Fun with ipcrm

Speaking of screwing up, I was reminiscing about some of the other screwups I’ve made.

We were having trouble with a server that appeared to have a memory leak. The major application on it was an Oracle database, and I had been reading something about ipcs and ipcrm and how you should check for orphaned shared memory segments and delete them. Sounds dumb now but at the time it seemed compelling. Not wanting to do anything rash, I checked AIX’s man page for ipcrm, which indicated that ipcrm run with certain flags wouldn’t delete a memory allocation that was still in use. Cool.

I ran the command, and it did nothing. I just figured it was a dead end.

What the man page didn’t tell me, and what I didn’t notice, was that it changed the permissions on all shared memory segments to 000. As promised it didn’t remove them, but it did make them unusable. Um, thanks.

About 30 minutes later a DBA called me, and we pieced together what had happened. I was honest about what happened, which helped us get things fixed quickly[0]. It led to a bug report for the man page, since I considered the permission change an error of omission (it was fixed, BTW). It also led to better monitoring of our databases. We had been monitoring the database by monitoring the processes, but when I changed the permissions everything just stopped. The processes were still in memory, just not doing anything, which was a failure mode we’d never seen.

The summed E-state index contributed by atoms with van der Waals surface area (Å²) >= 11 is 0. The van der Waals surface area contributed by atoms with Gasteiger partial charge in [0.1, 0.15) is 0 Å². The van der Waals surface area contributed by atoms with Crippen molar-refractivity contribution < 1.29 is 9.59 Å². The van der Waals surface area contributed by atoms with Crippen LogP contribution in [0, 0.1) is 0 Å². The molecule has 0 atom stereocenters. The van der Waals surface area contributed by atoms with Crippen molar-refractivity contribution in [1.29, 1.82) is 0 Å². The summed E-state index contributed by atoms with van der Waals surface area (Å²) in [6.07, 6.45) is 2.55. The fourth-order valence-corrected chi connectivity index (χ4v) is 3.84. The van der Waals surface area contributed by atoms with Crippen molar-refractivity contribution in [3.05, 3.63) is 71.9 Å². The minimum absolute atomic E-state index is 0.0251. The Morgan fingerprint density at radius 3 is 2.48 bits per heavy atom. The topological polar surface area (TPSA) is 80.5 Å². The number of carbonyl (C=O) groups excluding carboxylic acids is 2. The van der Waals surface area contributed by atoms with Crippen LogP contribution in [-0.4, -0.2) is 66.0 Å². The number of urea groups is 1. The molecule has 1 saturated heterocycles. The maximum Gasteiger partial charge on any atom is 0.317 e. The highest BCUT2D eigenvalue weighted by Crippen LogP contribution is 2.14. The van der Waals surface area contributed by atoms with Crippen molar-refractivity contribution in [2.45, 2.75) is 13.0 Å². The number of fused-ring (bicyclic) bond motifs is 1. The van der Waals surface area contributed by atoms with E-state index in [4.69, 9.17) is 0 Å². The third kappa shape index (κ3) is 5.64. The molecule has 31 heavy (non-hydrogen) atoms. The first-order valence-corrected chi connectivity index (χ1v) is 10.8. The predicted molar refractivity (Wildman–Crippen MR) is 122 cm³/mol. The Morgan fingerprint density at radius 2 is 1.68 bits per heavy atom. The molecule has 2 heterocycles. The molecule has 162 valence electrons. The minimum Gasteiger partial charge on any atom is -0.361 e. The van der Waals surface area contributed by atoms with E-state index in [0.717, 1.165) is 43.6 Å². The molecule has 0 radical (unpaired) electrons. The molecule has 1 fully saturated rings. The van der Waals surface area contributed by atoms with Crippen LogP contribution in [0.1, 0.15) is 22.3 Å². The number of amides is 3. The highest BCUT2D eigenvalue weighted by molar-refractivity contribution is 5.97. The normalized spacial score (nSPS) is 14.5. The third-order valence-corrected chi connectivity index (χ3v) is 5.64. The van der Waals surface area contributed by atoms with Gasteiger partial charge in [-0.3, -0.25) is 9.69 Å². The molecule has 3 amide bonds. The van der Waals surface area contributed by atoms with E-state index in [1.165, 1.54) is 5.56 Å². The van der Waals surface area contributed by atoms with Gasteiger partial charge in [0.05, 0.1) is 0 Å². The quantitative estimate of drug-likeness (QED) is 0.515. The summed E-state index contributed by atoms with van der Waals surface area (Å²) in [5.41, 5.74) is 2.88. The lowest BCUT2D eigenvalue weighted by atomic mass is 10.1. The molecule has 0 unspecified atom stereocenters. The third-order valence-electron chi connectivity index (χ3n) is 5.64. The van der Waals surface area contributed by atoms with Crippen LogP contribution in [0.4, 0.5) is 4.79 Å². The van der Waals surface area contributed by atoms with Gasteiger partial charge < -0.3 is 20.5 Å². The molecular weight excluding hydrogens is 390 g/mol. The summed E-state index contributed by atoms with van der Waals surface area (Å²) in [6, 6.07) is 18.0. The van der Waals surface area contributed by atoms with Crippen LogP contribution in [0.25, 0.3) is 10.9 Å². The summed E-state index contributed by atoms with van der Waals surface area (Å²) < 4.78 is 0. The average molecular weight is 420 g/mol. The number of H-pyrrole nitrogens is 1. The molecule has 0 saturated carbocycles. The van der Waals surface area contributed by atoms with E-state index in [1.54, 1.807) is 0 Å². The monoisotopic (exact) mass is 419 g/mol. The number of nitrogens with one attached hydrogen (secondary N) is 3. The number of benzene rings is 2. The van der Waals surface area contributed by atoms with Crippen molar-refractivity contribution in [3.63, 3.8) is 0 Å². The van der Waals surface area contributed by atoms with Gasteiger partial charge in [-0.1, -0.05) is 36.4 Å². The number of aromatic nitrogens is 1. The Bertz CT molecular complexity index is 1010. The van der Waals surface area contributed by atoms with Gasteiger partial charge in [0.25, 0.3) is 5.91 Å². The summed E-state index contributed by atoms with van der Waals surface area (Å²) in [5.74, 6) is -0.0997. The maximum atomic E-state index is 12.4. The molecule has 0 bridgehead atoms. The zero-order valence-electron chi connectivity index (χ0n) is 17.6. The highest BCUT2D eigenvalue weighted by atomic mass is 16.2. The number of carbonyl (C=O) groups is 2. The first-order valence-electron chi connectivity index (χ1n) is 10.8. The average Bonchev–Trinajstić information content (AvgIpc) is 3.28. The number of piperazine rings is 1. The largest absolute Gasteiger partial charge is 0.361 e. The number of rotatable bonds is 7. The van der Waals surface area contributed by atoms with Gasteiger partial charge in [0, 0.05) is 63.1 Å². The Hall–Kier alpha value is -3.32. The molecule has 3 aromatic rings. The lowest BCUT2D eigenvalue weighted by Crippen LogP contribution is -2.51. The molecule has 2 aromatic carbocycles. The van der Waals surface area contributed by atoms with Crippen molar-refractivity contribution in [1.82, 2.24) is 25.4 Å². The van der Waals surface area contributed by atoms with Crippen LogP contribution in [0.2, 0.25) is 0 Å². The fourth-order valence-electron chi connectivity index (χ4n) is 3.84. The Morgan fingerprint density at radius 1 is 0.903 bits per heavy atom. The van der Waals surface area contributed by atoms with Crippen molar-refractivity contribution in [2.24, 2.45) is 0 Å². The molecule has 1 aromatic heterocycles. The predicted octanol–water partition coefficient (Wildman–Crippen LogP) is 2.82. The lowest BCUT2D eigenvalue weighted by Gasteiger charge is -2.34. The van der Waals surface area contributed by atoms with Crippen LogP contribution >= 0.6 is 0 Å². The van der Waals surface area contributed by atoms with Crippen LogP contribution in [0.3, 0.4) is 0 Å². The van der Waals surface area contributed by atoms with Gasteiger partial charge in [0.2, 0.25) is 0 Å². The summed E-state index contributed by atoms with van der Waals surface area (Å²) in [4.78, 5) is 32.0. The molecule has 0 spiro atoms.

Sometimes it comes up in meetings with those DBAs, someone jokes about it.

[0] Honesty is always the best policy, even if you screwed up big time. However, many organizations discourage honesty by making the penalties severe, like instant termination, regardless of your history. What’s better, honesty and learning from your mistakes or making people gun-shy and unwilling/scared to do anything (and dishonest when they do, hiding their changes)?